Racism fueled Nazi ideology and policies. The Nazis viewed the world as being divided up into competing inferior and superior races, each struggling for survival and dominance. They believed the Jews were not a religious denomination, but a dangerous non-European “race.” Nazi racism would produce murder on an unprecedented scale.
In the fall of 1941, Nazi Germany implemented a plan to systematically murder the Jews in the General Government. This plan was codenamed “Operation Reinhard.” Three killing centers were established as part of this action: Belzec, Sobibor, and Treblinka. Operation Reinhard marked the deadliest phase of Nazi Germany’s intention to commit genocide against the Jewish people.
The goal of the Nazi Euthanasia Program was to kill people with mental and physical disabilities. In the Nazi view, this would cleanse the “Aryan” race of people considered genetically defective and a financial burden to society.
German policies varied from country to country, including direct, brutal occupation and reliance upon collaborating regimes. France was divided into occupied and unoccupied zones, with differing policies in each.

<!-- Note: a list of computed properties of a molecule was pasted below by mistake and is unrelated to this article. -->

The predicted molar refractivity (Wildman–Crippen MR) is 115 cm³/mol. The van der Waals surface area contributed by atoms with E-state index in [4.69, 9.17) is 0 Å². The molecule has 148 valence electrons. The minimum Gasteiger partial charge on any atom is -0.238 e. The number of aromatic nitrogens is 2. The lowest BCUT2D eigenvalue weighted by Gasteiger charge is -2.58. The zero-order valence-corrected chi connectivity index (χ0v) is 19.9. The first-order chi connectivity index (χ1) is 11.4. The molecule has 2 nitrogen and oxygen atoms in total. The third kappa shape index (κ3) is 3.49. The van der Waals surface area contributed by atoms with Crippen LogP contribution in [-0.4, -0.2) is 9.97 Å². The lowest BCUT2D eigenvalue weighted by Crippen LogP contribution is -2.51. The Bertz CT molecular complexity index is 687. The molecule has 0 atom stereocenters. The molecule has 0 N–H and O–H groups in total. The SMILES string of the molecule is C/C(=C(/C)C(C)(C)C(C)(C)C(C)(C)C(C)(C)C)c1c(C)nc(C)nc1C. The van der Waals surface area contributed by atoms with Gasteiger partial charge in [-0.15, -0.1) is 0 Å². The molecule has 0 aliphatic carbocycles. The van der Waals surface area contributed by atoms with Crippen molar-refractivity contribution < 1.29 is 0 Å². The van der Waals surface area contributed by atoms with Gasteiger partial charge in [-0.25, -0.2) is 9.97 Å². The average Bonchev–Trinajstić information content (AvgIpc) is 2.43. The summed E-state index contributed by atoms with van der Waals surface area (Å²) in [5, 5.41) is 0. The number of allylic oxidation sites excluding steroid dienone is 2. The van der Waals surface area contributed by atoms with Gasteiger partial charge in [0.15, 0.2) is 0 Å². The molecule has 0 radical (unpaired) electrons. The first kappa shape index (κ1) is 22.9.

Beginning in 1933, the Nazis took control of and subsequently transformed the police forces of the Weimar Republic into instruments of state repression and, eventually, of genocide. They did so by Nazifying policing. The new government removed anti-Nazi police leaders, reorganized Germany’s police forces, and reoriented police culture towards Nazism.
Despite the varied and courageous efforts of Jewish groups leading to the rescue of thousands of their co-religionists, they could do little to save millions of European Jews from the Nazi genocide.
The United States Holocaust Memorial Museum is America’s national institution for the documentation, study, and interpretation of Holocaust history, and serves as this country’s memorial to the millions of people murdered during the Holocaust. It opened in April 1993.
When World War II ended in 1945, six million European Jews were dead, killed in the Holocaust. About 1.5 million of the victims were children. Some children survived, however, because they were hidden. With identities disguised, and often physically concealed from the outside world, these youngsters had faced constant fear, dilemmas, and danger.
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